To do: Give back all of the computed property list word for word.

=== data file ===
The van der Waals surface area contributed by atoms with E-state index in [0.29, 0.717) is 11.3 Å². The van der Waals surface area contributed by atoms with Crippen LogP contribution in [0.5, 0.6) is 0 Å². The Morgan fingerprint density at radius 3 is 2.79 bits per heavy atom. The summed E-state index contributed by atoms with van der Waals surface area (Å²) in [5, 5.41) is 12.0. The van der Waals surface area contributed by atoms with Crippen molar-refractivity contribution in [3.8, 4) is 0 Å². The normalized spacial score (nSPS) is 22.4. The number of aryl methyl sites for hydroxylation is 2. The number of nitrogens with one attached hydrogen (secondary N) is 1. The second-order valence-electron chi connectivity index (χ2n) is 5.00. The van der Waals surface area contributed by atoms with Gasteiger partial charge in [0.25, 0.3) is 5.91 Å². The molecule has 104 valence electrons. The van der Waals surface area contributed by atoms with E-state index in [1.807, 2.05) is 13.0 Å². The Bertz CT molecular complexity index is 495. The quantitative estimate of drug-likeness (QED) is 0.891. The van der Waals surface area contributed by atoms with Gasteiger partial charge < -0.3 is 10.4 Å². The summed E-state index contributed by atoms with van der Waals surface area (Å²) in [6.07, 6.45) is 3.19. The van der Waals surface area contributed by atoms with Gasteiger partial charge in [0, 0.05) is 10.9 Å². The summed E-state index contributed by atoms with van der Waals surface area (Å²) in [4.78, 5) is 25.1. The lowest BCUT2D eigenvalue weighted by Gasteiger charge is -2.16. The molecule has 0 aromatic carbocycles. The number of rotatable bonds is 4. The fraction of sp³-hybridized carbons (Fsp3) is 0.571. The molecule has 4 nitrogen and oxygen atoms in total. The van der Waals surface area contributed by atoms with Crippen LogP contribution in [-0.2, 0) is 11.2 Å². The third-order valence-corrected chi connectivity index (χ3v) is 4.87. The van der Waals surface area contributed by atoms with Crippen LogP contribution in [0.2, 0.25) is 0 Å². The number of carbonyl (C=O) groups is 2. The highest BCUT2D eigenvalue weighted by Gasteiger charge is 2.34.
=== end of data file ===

The van der Waals surface area contributed by atoms with E-state index in [0.29, 0.717) is 11.3 Å². The van der Waals surface area contributed by atoms with Crippen LogP contribution in [0.5, 0.6) is 0 Å². The Morgan fingerprint density at radius 3 is 2.79 bits per heavy atom. The summed E-state index contributed by atoms with van der Waals surface area (Å²) in [5, 5.41) is 12.0. The van der Waals surface area contributed by atoms with Crippen molar-refractivity contribution in [3.8, 4) is 0 Å². The normalized spacial score (nSPS) is 22.4. The number of aryl methyl sites for hydroxylation is 2. The number of nitrogens with one attached hydrogen (secondary N) is 1. The second-order valence-electron chi connectivity index (χ2n) is 5.00. The van der Waals surface area contributed by atoms with Gasteiger partial charge in [0.25, 0.3) is 5.91 Å². The molecule has 104 valence electrons. The van der Waals surface area contributed by atoms with E-state index in [1.807, 2.05) is 13.0 Å². The Bertz CT molecular complexity index is 495. The quantitative estimate of drug-likeness (QED) is 0.891. The van der Waals surface area contributed by atoms with Gasteiger partial charge < -0.3 is 10.4 Å². The summed E-state index contributed by atoms with van der Waals surface area (Å²) in [6.07, 6.45) is 3.19. The van der Waals surface area contributed by atoms with Gasteiger partial charge in [0, 0.05) is 10.9 Å². The summed E-state index contributed by atoms with van der Waals surface area (Å²) in [4.78, 5) is 25.1. The lowest BCUT2D eigenvalue weighted by Gasteiger charge is -2.16. The molecule has 0 aromatic carbocycles. The number of rotatable bonds is 4. The fraction of sp³-hybridized carbons (Fsp3) is 0.571. The molecule has 4 nitrogen and oxygen atoms in total. The van der Waals surface area contributed by atoms with Crippen LogP contribution in [-0.2, 0) is 11.2 Å². The third-order valence-corrected chi connectivity index (χ3v) is 4.87. The van der Waals surface area contributed by atoms with Crippen LogP contribution in [0.2, 0.25) is 0 Å². The number of carbonyl (C=O) groups is 2. The highest BCUT2D eigenvalue weighted by Gasteiger charge is 2.34.